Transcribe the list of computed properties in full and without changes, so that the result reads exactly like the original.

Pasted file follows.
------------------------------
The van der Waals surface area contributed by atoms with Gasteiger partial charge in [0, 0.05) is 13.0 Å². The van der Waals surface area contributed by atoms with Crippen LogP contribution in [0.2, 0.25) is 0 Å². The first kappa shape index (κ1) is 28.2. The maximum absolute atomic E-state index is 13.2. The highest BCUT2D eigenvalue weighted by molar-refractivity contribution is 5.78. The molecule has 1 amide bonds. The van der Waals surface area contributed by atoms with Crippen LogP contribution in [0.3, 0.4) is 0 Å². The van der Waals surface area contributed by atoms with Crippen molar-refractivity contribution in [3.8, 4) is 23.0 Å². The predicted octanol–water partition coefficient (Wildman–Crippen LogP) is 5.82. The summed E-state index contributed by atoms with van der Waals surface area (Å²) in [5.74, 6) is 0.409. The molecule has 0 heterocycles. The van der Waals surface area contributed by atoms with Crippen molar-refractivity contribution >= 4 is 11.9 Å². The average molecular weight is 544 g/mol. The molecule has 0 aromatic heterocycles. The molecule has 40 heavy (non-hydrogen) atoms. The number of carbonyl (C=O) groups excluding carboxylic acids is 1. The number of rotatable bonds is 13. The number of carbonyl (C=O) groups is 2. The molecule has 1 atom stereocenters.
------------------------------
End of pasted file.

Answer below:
The van der Waals surface area contributed by atoms with Gasteiger partial charge in [0, 0.05) is 13.0 Å². The van der Waals surface area contributed by atoms with Crippen LogP contribution in [0.2, 0.25) is 0 Å². The first kappa shape index (κ1) is 28.2. The maximum absolute atomic E-state index is 13.2. The highest BCUT2D eigenvalue weighted by molar-refractivity contribution is 5.78. The molecule has 1 amide bonds. The van der Waals surface area contributed by atoms with Crippen LogP contribution in [0.3, 0.4) is 0 Å². The van der Waals surface area contributed by atoms with Crippen molar-refractivity contribution in [3.8, 4) is 23.0 Å². The predicted octanol–water partition coefficient (Wildman–Crippen LogP) is 5.82. The summed E-state index contributed by atoms with van der Waals surface area (Å²) in [5.74, 6) is 0.409. The molecule has 0 heterocycles. The van der Waals surface area contributed by atoms with Crippen molar-refractivity contribution >= 4 is 11.9 Å². The average molecular weight is 544 g/mol. The molecule has 0 aromatic heterocycles. The molecule has 40 heavy (non-hydrogen) atoms. The number of carbonyl (C=O) groups excluding carboxylic acids is 1. The number of rotatable bonds is 13. The number of carbonyl (C=O) groups is 2. The molecule has 1 atom stereocenters.